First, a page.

(b) to advise a House, a Provincial Assembly, the President or a Governor on any question referred to the Council as to whether a proposal or law is or is not repugnant to the injunctions of Islam;  
    (c) to make recommendations as to the measures for bringing existing laws into conformity with the injunctions of Islam and the stages by which such measures should be brought into effect; and  
(d) to compile in a suitable form, for the guidance of the ‘Majlis-i-Shura’ (Parliament) and the Provincial Assemblies, such injunctions of Islam as can be given legislative effect.’  
    The functions of the ‘Council of Islamic Ideology’ are primarily advisory and recommendatory in nature and its advice or recommendation is not self-executory.  
    The adjudicatory jurisdiction in this respect is conferred by Chapter 3-A of the constitution on the ‘Federal Shariat Court’ which has the following jurisdiction under Article 203-D(I) of the constitution:  

    ‘The Court may, either of its own motion or on the petition of a citizen of Pakistan or the Federal Government or a Provincial Government, examine or decide the question whether or not any law or provision of law is repugnant to the injunctions  of Islam, as laid down in the Holy Qur’an and Sunnah of the Holy Prophet (sws), hereinafter referred to as the Injunctions of Islam.’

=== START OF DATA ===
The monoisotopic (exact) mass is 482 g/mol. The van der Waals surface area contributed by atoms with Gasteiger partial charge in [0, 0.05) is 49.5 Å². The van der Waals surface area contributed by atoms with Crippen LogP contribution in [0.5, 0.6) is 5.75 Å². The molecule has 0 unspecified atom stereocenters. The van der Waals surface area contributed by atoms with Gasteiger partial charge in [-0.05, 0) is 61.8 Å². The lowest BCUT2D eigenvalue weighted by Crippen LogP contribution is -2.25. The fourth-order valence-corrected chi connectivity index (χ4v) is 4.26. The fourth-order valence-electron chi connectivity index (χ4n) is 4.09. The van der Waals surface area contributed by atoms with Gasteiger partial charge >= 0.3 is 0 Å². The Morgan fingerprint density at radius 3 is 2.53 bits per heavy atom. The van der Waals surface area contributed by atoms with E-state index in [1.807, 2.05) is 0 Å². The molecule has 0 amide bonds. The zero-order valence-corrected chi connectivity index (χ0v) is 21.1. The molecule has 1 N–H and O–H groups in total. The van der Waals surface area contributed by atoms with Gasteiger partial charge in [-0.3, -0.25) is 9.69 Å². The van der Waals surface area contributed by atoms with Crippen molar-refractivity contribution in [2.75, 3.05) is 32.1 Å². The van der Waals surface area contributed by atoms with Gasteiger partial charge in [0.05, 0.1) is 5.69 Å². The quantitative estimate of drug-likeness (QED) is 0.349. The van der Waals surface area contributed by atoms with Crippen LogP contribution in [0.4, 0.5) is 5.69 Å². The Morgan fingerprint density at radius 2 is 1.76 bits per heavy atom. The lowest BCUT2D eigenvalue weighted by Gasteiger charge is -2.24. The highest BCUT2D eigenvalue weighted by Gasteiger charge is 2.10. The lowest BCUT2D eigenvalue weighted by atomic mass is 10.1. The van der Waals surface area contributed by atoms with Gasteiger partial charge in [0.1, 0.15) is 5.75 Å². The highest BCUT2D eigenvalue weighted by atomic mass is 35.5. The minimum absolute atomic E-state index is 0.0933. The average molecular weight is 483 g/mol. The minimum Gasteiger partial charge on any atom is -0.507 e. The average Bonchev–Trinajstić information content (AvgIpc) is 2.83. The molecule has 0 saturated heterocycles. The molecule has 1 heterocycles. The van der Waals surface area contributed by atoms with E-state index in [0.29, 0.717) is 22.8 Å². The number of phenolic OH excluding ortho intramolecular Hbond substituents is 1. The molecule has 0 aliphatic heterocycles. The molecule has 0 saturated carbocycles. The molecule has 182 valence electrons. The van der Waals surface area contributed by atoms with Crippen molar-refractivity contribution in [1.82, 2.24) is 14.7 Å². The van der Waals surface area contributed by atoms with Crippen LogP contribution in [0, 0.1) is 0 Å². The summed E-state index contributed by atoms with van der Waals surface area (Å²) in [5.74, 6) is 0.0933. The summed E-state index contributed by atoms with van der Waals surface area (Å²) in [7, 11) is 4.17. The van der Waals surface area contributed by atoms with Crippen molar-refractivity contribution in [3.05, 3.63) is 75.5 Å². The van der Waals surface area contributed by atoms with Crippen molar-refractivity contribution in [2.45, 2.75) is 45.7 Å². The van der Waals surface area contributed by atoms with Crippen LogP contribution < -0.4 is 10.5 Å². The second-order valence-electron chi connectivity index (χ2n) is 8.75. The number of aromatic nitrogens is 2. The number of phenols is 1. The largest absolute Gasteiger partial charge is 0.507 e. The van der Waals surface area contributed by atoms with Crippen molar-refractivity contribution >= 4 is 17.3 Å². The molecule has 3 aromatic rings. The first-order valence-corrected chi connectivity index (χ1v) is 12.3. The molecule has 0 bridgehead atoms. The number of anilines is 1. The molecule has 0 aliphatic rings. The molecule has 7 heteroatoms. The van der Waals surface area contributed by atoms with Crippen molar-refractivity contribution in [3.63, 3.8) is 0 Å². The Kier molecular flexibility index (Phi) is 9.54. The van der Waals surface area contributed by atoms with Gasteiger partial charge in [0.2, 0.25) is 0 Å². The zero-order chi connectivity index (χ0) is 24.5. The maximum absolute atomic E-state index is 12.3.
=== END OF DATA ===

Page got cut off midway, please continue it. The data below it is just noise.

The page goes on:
Under the other provisions of article 203-D of the constitution any law or provision of law declared by the ‘Federal Shariat Court’ to be repugnant, to the injunctions of Islam is, to the extent of such repugnancy, to cease to have effect on a date fixed by the Court for the purpose. An appeal in this respect is provided before the Shariat Appellate Bench of the Supreme Court of Pakistan under Article 230-F of the constitution.  
    In the chapter relating to the principles of policy, the constitution gives top priority to the state’s adoption of a social policy in consonance with the state religion, i.e Islam. Article 31 of the constitution, laying down the first principle of policy, provides as follows: